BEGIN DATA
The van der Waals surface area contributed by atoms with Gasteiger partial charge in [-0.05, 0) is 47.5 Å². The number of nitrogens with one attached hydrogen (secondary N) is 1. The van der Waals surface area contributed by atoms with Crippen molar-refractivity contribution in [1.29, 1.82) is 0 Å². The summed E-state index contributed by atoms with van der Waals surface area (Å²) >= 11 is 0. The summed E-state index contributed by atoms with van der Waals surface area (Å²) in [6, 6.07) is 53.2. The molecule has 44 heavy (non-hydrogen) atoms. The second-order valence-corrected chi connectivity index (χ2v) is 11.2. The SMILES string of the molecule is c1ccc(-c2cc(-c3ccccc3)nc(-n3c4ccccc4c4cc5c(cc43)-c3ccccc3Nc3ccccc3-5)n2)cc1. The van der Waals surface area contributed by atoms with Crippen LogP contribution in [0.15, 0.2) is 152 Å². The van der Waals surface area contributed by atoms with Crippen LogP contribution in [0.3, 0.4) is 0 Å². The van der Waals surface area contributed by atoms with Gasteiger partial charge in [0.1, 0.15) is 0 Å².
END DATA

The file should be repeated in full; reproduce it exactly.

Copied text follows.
The van der Waals surface area contributed by atoms with Gasteiger partial charge in [-0.05, 0) is 47.5 Å². The number of nitrogens with one attached hydrogen (secondary N) is 1. The van der Waals surface area contributed by atoms with Crippen molar-refractivity contribution in [1.29, 1.82) is 0 Å². The summed E-state index contributed by atoms with van der Waals surface area (Å²) >= 11 is 0. The summed E-state index contributed by atoms with van der Waals surface area (Å²) in [6, 6.07) is 53.2. The molecule has 44 heavy (non-hydrogen) atoms. The second-order valence-corrected chi connectivity index (χ2v) is 11.2. The SMILES string of the molecule is c1ccc(-c2cc(-c3ccccc3)nc(-n3c4ccccc4c4cc5c(cc43)-c3ccccc3Nc3ccccc3-5)n2)cc1. The van der Waals surface area contributed by atoms with Crippen LogP contribution in [0.15, 0.2) is 152 Å². The van der Waals surface area contributed by atoms with Crippen LogP contribution in [0.3, 0.4) is 0 Å². The van der Waals surface area contributed by atoms with Gasteiger partial charge in [0.1, 0.15) is 0 Å².